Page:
Have we finally found a solution to our mounting waste problem? Maybe, if cash incentives for waste segregation and proper disposal could be made possible. There is money in waste – our scrap dealers know it well. If waste can be segregated and disposed of properly, it is a good way to manage waste by allowing a few to make a living.

With Greener Way receiving financial support to initiate a waste bank project worth USD 1.5 million funded by the World Bank,  waste could be a source of income and not a nuisance. It could create some jobs and ultimately lead to an understanding that waste has to be segregated and managed – this is the aim and the wish.

Although known to be a clean country comparatively, waste is a big issue in Bhutan. Despite pumping in millions and creating awareness, managing waste is an uphill task like the hills that surrounds us. Waste is one of the biggest problems in the country. This is because we are not segregating our waste at source. Even if we do, there are no places to drop off segregated waste. The effort to segregate becomes useless when the thromde’s waste collector asks you to dump all waste-  separated or not- in the back of the trash truck.

Can a million dollars solve the problem? It might help segregation, but the problem is way beyond segregation. The problem is in the implementation of policies. Somehow, clean Bhutan couldn’t come with a good policy to reduce, reuse or recycle waste. We know the problem. For instance, the small plastic pouch is one of the many visible plastic wastes. We banned plastic. We couldn’t implement the ban.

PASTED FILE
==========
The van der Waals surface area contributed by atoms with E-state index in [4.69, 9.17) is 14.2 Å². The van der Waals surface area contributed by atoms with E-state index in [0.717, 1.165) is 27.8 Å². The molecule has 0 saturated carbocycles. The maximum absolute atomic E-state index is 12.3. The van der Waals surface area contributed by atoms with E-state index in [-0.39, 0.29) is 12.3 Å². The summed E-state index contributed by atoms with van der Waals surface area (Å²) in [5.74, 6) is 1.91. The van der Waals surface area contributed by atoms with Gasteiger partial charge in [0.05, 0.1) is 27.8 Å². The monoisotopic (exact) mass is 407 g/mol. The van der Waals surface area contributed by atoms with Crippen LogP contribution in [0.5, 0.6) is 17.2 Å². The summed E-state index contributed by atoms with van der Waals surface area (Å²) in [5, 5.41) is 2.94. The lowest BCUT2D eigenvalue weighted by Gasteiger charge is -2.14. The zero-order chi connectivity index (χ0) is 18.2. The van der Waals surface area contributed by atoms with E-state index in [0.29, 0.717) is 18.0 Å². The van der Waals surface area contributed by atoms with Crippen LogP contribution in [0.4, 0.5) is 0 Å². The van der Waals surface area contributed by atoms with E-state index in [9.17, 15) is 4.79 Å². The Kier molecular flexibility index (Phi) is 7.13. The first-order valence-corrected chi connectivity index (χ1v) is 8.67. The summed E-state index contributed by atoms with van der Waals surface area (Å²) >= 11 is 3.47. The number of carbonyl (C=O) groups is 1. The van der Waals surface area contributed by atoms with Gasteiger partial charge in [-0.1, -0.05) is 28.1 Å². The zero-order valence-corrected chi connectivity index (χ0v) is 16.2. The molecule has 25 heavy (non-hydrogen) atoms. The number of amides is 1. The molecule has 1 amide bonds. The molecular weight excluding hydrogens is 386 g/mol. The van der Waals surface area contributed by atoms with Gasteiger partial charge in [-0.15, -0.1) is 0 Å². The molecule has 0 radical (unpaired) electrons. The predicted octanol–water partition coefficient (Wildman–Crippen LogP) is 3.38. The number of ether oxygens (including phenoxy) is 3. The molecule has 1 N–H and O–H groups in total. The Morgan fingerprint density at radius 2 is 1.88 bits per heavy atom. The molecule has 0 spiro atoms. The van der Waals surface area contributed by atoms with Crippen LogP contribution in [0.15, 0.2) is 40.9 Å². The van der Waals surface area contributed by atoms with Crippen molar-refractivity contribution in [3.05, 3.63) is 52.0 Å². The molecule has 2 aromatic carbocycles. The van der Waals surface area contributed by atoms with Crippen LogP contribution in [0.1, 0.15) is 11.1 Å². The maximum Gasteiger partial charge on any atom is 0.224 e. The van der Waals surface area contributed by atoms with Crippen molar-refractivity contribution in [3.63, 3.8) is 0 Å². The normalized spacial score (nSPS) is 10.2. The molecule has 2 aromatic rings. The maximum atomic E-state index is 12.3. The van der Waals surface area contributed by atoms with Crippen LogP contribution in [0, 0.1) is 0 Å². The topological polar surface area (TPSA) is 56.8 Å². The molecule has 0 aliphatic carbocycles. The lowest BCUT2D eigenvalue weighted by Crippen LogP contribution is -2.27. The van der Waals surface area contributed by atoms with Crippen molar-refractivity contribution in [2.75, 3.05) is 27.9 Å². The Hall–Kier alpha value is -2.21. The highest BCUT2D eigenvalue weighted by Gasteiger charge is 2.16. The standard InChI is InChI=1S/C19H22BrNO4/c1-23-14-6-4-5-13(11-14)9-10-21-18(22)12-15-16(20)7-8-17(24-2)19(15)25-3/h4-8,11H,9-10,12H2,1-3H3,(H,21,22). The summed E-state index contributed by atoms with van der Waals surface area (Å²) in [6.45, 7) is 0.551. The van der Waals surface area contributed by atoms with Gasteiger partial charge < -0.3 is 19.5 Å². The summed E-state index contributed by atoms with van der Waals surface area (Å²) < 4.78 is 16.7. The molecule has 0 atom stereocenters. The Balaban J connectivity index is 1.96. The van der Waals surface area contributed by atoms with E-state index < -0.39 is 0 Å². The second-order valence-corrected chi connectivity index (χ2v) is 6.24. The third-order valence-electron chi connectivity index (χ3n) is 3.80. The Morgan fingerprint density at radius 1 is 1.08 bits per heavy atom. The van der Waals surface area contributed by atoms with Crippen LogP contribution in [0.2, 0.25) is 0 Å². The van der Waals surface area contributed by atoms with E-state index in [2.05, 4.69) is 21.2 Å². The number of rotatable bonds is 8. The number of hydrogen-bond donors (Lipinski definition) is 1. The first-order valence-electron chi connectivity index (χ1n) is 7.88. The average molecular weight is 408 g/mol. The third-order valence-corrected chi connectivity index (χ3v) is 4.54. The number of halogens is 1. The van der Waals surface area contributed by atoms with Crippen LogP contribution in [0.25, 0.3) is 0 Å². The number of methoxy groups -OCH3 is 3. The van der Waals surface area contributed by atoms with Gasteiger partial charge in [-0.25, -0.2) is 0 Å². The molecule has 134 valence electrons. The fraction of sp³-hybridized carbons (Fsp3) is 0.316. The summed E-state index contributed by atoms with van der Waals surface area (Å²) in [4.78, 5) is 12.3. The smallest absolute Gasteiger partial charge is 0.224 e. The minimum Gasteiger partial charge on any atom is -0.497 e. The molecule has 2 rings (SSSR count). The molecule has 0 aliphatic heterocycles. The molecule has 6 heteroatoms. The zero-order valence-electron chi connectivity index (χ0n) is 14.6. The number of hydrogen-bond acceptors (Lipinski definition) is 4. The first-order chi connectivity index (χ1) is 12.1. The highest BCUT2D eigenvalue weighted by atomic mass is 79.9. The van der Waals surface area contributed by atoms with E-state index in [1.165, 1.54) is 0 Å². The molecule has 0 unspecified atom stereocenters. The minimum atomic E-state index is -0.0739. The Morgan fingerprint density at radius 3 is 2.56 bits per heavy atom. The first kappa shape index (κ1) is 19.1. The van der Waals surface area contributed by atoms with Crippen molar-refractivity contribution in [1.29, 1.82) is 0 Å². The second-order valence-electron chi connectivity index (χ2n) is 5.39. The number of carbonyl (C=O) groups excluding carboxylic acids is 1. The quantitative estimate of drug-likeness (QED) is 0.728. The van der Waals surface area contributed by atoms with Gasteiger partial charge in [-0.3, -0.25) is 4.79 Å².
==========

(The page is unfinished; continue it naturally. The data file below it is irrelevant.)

A lot of the waste could be recycled. The pet bottles from the bottled water companies, the glass bottles from the breweries and the plastic from unregulated policy on regulation to ban it is the biggest nuisance. If there is an effort to curb the waste problem, it is from the few individuals or fewer groups trying to clean the city of the waste. Those who receive funds in the name of environment conservation or protection have failed.

It is said that waste can be controlled if it is stopped at the source. Segregating and disposing is only a desperate measure. Why is plastic a problem after years of claiming to have banned plastic?   Our officials, agencies and authorities hate the media for pointing out the lapses. But the reality is that what they are attempting to do has minimal impact on the ground. Environment by the way, gets a lot of funding support. What is lacking is results on the ground.

Achieving zero waste by 2030 is an ambitious target going by the reality now. Money alone will not do wonders. We need behavioral change. Perhaps, penalising those who litter or dispose off waste in open spaces could help. We know that the stick rule helps when the carrot fails. When it comes to waste, we need stricter rules including penalising people after establishing enough drop off centres and regular collections.